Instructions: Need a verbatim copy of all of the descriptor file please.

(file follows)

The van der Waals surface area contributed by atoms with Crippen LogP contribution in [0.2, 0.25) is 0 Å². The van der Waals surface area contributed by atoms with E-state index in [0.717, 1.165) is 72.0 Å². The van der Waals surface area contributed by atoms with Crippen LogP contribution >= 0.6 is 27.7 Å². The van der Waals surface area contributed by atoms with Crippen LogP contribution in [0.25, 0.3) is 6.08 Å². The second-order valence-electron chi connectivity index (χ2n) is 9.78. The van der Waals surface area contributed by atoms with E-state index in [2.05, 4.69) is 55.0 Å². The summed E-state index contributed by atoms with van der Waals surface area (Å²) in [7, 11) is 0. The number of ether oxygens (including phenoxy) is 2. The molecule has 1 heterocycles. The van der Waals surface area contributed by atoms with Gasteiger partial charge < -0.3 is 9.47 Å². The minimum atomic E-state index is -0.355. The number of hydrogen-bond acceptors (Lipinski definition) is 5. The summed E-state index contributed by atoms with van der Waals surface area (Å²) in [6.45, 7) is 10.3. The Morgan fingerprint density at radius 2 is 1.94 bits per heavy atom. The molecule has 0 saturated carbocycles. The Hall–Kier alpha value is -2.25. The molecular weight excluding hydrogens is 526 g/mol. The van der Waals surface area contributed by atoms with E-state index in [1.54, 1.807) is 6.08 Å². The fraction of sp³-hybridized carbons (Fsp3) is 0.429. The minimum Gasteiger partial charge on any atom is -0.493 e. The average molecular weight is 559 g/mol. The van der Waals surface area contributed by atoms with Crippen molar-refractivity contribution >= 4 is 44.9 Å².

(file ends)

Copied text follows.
The van der Waals surface area contributed by atoms with Crippen LogP contribution in [0.2, 0.25) is 0 Å². The van der Waals surface area contributed by atoms with E-state index in [0.717, 1.165) is 72.0 Å². The van der Waals surface area contributed by atoms with Crippen LogP contribution >= 0.6 is 27.7 Å². The van der Waals surface area contributed by atoms with Crippen LogP contribution in [0.25, 0.3) is 6.08 Å². The second-order valence-electron chi connectivity index (χ2n) is 9.78. The van der Waals surface area contributed by atoms with E-state index in [2.05, 4.69) is 55.0 Å². The summed E-state index contributed by atoms with van der Waals surface area (Å²) in [7, 11) is 0. The number of ether oxygens (including phenoxy) is 2. The molecule has 1 heterocycles. The van der Waals surface area contributed by atoms with Gasteiger partial charge < -0.3 is 9.47 Å². The minimum atomic E-state index is -0.355. The number of hydrogen-bond acceptors (Lipinski definition) is 5. The summed E-state index contributed by atoms with van der Waals surface area (Å²) in [6.45, 7) is 10.3. The Morgan fingerprint density at radius 2 is 1.94 bits per heavy atom. The molecule has 0 saturated carbocycles. The Hall–Kier alpha value is -2.25. The molecular weight excluding hydrogens is 526 g/mol. The van der Waals surface area contributed by atoms with E-state index in [1.54, 1.807) is 6.08 Å². The fraction of sp³-hybridized carbons (Fsp3) is 0.429. The minimum Gasteiger partial charge on any atom is -0.493 e. The average molecular weight is 559 g/mol. The van der Waals surface area contributed by atoms with Crippen molar-refractivity contribution >= 4 is 44.9 Å².